The circulation through Gorgo #50 locates the anarchic aspects of Buggenhout’s practice on the background of esoteric rituals. The Gorgo sculptures involve soaking partly identifiable materials (from cardboard to horsehair) in pig blood. Rather than a self-reflexive investigation, they address sculpture in terms of a sacrificial ritual, which, as indicated in the exhibition title, combines prayer and menace, evocation and annihilation.

 

Peter Buggenhout (b. 1963, Dendermonde, Belgium) lives and works in Ghent, Belgium. Recent solo exhibitions include Los ciegos guiando a los ciegos, Museo de la Ciudad de Querétaro, Mexico (2018); Los ciegos guiando a los ciegos, Galeria Hilario Galguera, Mexico City (2017); Pas éléphant, Galerie Laurent Godin, Paris (2017); On Hold, The Box, Los Angeles (2017); Keine Schatten im Paradies, Neues Museum Nürnberg, Germany (2017); and Palazzo De’ Toschi, Bologna, Italy (2017). Works by Buggenhout were also included in group exhibitions and presentations, such as Frieze Sculpture Park 2019, London (2019); summer show, Galerie Laurent Godin, Paris (2019); DER Duft der Bilder, colección olorVISUAL (Barcelona), Opelvillen, Rüsselsheim, Germany (2018); Always Different, Always the Same, Bundner Kunstmuseum, Chur, Switzerland (2018); Wealth, Black Is Gold, Lehmbruck Museum, Duisburg, Germany (2018); and Musée en oeuvre(s), Centre Pompidou, Paris (2018).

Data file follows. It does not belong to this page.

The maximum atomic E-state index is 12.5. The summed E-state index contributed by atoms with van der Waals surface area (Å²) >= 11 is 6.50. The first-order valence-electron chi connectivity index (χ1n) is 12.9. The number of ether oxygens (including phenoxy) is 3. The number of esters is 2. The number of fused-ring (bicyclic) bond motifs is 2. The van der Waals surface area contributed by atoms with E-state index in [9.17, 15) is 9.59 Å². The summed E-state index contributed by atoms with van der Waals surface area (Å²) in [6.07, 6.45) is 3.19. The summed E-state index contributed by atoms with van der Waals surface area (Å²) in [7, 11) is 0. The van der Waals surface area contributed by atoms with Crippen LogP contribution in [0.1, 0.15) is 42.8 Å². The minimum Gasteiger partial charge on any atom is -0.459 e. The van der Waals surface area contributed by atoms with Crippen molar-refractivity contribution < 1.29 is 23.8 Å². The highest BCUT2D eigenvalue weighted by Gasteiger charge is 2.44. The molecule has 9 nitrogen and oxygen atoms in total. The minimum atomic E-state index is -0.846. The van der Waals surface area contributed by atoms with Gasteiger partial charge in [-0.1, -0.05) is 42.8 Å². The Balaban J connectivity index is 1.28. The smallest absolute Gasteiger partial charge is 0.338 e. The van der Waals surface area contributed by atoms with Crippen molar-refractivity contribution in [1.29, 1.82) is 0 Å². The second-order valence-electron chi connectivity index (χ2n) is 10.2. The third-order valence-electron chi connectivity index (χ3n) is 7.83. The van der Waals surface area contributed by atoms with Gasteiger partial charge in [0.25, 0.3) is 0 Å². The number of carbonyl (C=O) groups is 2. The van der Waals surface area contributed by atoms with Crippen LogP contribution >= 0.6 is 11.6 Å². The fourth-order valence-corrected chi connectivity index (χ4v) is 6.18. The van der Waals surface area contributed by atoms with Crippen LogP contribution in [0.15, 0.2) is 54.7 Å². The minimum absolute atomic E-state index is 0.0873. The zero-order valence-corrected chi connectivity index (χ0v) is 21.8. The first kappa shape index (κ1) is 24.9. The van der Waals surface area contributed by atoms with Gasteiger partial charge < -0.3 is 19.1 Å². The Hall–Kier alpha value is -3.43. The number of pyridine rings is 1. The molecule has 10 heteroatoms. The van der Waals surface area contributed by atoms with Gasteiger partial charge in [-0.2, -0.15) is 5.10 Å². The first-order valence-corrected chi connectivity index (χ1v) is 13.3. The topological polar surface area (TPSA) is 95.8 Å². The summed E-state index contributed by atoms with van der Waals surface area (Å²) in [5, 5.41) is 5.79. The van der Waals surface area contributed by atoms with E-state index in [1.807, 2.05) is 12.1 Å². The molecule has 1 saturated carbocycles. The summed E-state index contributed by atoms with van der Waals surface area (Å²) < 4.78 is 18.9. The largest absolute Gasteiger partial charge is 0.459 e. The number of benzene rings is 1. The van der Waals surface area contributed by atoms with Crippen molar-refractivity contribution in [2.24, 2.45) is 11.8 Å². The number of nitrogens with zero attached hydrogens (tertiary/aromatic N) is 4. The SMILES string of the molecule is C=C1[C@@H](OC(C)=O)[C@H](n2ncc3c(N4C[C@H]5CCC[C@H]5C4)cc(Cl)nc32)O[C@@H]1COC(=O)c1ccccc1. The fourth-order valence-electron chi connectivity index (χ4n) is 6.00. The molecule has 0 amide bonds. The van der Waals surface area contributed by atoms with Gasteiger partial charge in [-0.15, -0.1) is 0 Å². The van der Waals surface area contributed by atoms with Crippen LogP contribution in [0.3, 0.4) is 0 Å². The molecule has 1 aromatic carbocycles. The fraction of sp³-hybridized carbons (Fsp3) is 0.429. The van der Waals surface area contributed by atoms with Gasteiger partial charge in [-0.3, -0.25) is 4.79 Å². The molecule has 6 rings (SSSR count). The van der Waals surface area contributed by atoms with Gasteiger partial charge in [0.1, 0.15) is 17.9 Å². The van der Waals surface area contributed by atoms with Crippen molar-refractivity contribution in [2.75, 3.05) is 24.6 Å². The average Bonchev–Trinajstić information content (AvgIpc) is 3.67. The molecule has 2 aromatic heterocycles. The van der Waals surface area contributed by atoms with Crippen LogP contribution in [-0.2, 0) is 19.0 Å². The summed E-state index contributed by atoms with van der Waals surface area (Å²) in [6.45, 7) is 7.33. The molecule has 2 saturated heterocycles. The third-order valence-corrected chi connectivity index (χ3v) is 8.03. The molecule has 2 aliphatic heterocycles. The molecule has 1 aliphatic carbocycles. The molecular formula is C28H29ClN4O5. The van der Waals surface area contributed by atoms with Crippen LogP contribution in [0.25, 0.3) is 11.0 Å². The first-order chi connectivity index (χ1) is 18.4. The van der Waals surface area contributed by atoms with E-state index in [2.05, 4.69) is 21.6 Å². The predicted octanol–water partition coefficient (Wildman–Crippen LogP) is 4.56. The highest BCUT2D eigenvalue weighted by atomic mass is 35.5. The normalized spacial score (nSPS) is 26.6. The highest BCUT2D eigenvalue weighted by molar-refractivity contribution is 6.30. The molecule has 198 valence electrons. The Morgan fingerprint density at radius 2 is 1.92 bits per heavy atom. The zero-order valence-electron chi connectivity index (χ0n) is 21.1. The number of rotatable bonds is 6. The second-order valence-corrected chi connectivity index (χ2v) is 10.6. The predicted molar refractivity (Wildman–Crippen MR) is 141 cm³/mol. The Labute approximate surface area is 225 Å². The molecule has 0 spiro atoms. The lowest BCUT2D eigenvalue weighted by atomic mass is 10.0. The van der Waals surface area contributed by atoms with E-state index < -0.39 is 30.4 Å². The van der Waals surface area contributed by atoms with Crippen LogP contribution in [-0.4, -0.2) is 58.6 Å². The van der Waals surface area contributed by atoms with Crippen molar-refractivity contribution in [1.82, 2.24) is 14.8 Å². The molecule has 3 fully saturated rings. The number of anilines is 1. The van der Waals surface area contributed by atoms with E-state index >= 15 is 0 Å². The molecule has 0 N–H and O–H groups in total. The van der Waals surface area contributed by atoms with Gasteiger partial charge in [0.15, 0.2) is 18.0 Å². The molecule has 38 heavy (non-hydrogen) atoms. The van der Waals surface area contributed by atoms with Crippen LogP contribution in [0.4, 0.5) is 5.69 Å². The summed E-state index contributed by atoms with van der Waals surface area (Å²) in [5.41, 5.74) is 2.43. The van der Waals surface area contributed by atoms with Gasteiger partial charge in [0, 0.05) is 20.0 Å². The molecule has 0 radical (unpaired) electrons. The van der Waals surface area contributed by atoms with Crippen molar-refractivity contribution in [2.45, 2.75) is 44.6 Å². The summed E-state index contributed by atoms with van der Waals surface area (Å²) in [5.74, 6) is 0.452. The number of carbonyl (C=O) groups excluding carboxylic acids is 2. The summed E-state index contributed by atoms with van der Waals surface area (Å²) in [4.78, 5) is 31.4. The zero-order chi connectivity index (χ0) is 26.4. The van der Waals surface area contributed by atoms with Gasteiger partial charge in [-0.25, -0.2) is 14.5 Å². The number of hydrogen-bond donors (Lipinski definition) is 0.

at Konrad Fischer Galerie, Düsseldorf 
until 10 January 2020

at Axel Vervoordt Gallery, Wijnegem
until 22 February 2020